And so I stopped trying to fix it. I stopped giving 200%. I stopped overachieving. I focused on me. On being authentically me. I held people accountable. I shone the spotlight on love.
When we spend a lifetime trying to distance ourselves
from the parts of our lives that don’t fit with
who we think we’re supposed to be,
we stand outside of our story and hustle for our worthiness
by constantly performing, perfecting, pleasing, and proving.
I began to recognize the difference between professing love and practicing love. I don’t want someone who just says they love me; I want someone who practices that love for me every day.
It begins within myself: self-love and self-acceptance are not optional anymore. We live in a society that says, put yourself last, and suggests that anything else is selfish or overly indulgent.
But, for the empaths out there, practicing self-love could be the difference between life and death.
The blue teapot sat on my kitchen table for months. I saw it whenever I visited to pick up more clothes, to water the plants, to check the mail.
I’m not in control of my life now, and I know now I never was. I was in the trance of control—believing I had the power to avoid pain and suffering.
I embarked on one self-improvement project after another: striving to be a better wife, a better daughter, a better sister, a better friend, a better lover, a better business woman. Certainly growth is wonderful and can be accomplished in a wholehearted way, but much of my striving came from the core of “not good enough.”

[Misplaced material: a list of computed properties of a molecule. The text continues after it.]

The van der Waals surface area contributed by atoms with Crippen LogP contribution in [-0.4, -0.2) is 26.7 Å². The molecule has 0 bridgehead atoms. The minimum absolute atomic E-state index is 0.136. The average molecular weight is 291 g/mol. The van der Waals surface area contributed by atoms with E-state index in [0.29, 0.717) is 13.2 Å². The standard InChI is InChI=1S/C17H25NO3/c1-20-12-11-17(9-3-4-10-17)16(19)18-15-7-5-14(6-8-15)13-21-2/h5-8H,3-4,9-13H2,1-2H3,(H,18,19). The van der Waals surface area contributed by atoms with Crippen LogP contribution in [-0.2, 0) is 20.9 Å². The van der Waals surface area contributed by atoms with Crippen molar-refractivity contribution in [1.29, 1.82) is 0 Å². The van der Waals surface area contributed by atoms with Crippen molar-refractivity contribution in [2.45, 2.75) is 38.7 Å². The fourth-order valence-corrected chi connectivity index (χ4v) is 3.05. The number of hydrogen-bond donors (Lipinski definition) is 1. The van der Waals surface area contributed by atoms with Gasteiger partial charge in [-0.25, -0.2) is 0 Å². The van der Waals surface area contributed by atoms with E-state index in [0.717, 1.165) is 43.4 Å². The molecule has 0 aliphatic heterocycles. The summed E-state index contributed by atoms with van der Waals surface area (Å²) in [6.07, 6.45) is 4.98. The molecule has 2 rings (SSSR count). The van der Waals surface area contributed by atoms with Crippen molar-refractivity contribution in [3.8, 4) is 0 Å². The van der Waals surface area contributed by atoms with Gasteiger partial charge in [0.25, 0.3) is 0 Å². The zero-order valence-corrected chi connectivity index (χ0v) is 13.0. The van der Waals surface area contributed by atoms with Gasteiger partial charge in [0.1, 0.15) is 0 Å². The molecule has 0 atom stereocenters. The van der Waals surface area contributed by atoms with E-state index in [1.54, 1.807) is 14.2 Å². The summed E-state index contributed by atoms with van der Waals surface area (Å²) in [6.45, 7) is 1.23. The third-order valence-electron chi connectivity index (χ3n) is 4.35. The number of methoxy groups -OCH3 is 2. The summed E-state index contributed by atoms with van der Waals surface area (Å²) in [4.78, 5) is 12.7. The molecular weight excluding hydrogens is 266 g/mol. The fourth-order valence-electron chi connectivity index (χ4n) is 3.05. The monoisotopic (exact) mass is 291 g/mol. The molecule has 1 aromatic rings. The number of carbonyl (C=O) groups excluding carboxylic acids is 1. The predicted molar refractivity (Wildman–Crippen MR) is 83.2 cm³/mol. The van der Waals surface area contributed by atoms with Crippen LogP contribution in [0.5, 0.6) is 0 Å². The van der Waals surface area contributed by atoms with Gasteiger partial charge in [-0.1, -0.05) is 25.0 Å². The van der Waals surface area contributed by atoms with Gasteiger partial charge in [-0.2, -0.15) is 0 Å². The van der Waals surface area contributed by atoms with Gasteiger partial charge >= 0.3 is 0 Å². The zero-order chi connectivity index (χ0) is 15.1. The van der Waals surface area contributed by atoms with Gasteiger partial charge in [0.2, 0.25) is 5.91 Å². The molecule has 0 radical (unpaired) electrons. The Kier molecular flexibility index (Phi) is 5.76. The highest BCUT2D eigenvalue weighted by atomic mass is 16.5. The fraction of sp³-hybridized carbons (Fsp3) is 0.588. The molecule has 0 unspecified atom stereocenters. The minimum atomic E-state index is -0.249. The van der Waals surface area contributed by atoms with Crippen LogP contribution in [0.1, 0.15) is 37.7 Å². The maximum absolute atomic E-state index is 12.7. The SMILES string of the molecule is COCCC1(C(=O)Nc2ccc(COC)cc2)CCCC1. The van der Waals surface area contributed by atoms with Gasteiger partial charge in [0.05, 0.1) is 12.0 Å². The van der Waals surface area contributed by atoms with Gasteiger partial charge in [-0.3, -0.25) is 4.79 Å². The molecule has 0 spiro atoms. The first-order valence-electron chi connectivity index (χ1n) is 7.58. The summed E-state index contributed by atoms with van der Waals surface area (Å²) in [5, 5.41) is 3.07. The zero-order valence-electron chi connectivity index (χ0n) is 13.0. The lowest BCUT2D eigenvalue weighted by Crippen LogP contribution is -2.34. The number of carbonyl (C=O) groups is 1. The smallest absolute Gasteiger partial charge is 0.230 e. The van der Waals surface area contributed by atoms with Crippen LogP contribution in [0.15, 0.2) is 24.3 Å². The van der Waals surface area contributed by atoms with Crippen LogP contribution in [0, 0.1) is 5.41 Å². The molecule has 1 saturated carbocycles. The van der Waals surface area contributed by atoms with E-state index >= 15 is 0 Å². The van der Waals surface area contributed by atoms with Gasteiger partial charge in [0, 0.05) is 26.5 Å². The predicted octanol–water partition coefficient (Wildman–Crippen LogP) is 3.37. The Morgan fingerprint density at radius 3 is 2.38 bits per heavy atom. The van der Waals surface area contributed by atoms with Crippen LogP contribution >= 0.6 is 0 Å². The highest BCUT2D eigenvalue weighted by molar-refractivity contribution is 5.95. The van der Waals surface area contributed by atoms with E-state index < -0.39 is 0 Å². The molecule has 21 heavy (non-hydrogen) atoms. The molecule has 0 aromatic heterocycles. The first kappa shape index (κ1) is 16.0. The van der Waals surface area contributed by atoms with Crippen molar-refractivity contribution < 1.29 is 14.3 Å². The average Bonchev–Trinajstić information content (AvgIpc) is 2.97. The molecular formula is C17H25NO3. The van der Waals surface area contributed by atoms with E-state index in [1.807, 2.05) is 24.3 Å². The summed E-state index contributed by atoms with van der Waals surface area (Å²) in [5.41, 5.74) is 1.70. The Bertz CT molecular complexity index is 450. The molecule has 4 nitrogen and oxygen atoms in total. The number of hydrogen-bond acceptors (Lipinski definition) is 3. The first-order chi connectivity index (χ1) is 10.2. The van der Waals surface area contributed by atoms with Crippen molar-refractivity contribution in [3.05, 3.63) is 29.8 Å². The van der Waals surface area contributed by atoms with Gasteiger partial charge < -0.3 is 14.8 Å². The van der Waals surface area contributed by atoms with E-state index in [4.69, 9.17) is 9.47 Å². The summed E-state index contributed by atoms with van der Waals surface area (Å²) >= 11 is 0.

The heart of compassion is acceptance.
The better we are at accepting ourselves and others,
the more compassionate we become.
Compassionate people are boundaried people.
There is a natural law of abundance which pervades the entire universe,
but it will not flow through a doorway of belief in lack and limitation.
Looking back over the decade that made up my 20s, I am so thankful for each moment of pain and suffering. I’ve come face-to-face with my own imperfections, my own sense of unworthiness, my own judgments. I don’t like admitting it, for what it means about any future growth, but it was in those moments of suffering I grew the most.
Twelve weeks and two days later, in the sterile chambers of the judge, the release was granted.
And, being the empath that I am, it was the second hardest step of my life. However, I recognize that choices we make for our own highest good are always best for the highest good of every other soul on earth.
So I trust in the journey, knowing I’m not alone. I cannot see the future, and that brings up all sorts of fear. However, the future I saw at age 23 wasn’t the future for me after all, so why take on the trance of being in control again?
All we have is today. And in this moment we can chose to grow, to be authentic, to be wholehearted. To know that we are enough.
All we can do is move within love, because God is love.
When you let go of trying to get more of what you don’t really need,
it frees up oceans of energy to make a difference with what you have.
When you make a difference with what you have, it expands.
[Lynne Twist, The Soul of Money]
We don’t need someone to show us the ropes.
We are the ones we’ve been waiting for.
Deep inside us we know the feelings we need to guide us.
Our task is to learn to trust our inner knowing.
[Sonia Johnson, Going Out of Our Minds]